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Indigenous association to sue to shut down Panama’s REDD+ program

Panama’s largest association of indigenous people will sue the Panamanian government to shut down the country’s Reducing Emissions from Deforestation and Degradation (REDD+) program.

The National Coordinator of Indigenous Peoples in Panama (COONAPIP) announced its intent after it failed to reach agreement with the United Nation’s REDD+ program, which has been working to establish a forest conservation framework in the Central American country. REDD+ aims to compensate tropical countries for cutting forest loss.

The dispute dates back to 2009 and stems from COONAPIP’s view that indigenous peoples in Panama have not been properly engaged in the REDD+ process. Earlier this year COONAPIP said it was pulling out of negotiations with the UN-REDD Program over a financial dispute. COONAPIP alleged that UN-REDD failed to delivery on a $1.8 million payment to begin REDD+ activities.

Now COONAPIP wants to kill REDD+ in Panama. Citing the United Nations Declaration on the Rights of Indigenous Peoples (UNDRIP), COONAPIP will soon file a lawsuit against the government of Panama to close down the REDD+ program.

Rainforest in Panama. Photo by Rhett A. Butler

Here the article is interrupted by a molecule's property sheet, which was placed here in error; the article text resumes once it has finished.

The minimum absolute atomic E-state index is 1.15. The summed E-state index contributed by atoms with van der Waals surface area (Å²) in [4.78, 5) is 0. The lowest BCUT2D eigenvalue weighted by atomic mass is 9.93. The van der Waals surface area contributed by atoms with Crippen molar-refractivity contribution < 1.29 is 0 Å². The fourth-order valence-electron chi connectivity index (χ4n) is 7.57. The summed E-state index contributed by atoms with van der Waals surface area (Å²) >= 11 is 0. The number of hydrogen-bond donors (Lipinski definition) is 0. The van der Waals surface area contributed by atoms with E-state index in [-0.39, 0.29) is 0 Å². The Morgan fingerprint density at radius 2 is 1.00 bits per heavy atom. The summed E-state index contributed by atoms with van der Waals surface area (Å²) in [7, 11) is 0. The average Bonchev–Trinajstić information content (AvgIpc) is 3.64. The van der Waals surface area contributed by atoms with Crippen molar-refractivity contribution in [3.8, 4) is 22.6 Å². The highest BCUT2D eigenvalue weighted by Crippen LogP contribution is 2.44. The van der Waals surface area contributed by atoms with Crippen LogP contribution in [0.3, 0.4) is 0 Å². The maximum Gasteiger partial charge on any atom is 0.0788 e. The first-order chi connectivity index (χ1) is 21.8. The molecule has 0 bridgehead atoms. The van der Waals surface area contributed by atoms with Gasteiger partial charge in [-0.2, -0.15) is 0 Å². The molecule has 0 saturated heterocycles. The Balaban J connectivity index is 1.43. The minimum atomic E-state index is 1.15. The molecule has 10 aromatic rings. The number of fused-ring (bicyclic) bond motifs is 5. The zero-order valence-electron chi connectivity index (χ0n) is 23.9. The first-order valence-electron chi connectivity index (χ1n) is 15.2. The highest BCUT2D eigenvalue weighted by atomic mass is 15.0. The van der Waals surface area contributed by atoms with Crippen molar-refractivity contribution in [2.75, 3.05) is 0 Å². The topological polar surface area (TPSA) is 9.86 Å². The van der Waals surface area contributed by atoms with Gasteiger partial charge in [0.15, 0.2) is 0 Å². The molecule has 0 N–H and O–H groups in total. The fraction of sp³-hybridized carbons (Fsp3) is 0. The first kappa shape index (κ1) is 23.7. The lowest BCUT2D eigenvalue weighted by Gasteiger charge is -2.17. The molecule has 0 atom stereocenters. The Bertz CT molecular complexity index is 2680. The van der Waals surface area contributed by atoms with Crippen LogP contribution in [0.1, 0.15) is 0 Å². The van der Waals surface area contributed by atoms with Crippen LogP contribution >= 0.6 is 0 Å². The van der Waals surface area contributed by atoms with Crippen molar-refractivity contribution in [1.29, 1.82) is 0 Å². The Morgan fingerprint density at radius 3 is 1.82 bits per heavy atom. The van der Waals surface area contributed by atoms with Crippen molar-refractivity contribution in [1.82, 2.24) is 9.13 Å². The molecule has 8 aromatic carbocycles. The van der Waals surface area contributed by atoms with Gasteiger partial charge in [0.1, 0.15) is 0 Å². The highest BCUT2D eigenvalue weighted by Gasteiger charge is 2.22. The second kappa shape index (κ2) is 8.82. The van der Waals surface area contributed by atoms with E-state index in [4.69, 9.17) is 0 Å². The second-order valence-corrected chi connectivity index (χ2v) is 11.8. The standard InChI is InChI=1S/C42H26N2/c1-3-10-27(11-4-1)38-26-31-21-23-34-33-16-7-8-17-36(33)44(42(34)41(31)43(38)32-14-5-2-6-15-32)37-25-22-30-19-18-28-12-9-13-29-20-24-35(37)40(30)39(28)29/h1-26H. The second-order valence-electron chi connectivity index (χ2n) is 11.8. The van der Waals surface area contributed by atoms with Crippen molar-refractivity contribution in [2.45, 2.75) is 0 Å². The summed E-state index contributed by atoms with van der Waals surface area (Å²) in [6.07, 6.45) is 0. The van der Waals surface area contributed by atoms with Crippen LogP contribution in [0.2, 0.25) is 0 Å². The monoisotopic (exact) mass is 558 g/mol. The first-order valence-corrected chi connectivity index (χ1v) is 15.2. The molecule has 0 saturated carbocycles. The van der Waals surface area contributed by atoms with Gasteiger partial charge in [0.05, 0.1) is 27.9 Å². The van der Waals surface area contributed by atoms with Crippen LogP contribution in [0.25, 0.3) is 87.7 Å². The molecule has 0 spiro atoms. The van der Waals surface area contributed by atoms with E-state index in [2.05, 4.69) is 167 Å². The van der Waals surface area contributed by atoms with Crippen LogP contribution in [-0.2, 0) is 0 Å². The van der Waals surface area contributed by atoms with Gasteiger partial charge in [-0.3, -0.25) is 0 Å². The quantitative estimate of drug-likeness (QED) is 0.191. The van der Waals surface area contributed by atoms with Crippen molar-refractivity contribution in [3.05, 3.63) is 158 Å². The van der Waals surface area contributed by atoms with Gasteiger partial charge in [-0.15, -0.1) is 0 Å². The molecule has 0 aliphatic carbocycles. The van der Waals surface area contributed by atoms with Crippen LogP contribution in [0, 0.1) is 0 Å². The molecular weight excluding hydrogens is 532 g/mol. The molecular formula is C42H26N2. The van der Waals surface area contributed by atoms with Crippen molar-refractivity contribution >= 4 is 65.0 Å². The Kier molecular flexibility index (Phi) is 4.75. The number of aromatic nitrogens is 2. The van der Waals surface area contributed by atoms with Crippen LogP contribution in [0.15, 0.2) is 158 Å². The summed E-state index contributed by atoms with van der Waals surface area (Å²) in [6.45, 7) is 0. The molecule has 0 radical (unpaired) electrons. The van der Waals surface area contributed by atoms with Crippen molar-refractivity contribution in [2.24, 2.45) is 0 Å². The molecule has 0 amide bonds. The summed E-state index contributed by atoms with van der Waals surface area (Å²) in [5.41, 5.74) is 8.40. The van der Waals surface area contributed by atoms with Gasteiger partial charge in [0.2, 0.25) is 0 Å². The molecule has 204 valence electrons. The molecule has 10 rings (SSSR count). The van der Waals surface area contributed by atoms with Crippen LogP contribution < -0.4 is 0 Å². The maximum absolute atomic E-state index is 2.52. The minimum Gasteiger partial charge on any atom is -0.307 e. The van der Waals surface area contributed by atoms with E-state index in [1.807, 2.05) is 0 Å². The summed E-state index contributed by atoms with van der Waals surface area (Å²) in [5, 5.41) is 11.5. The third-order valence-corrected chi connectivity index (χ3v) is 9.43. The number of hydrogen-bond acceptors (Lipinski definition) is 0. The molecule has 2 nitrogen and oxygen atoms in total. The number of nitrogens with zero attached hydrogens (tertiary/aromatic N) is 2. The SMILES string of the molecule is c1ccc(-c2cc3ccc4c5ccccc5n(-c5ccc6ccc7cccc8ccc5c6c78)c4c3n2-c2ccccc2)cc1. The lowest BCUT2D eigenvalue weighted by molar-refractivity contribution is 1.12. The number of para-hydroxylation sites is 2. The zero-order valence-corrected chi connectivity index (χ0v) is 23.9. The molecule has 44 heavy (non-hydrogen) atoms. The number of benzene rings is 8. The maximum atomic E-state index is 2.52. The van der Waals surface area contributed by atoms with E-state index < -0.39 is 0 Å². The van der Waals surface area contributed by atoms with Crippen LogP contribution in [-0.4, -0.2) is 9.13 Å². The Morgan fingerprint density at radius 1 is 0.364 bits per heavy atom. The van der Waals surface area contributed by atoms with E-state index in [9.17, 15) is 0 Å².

According to a statement issued on behalf of COONAPIP, the lawsuit is “the first major test of a key provision of the 2007 UN Declaration, which says indigenous peoples have the right to refuse projects and investments—such as logging and mining operations—that affect the natural resources in their territories.”

While REDD+ aims to reduce deforestation and forest degradation, it potentially limits some activities in forest areas, thereby affecting natural resources. Since Panama’s indigenous population occupies about 31 percent of the country’s land mass, it is a key stakeholder on any land use and management issues. Indigenous territories have generally maintained forest cover better than government-managed areas, raising the question of why the native population wasn’t more meaningfully engaged from the outset of the program.

For its part, UN-REDD said in March that it was working to resolve the conflict.

“The UN-REDD Programme is taking immediate action to respond to the concerns raised by COONAPIP; this will include a proposal for independent mediation as well as the immediate implementation of the planned independent mid-term evaluation to assess the National Programme in Panama,” UN-REDD said in a statement.

However the lawsuit would seem to indicate that COONAPIP is tired of waiting for REDD+ to deliver.

Forest clearing in Panama. Photo by Rhett A. Butler

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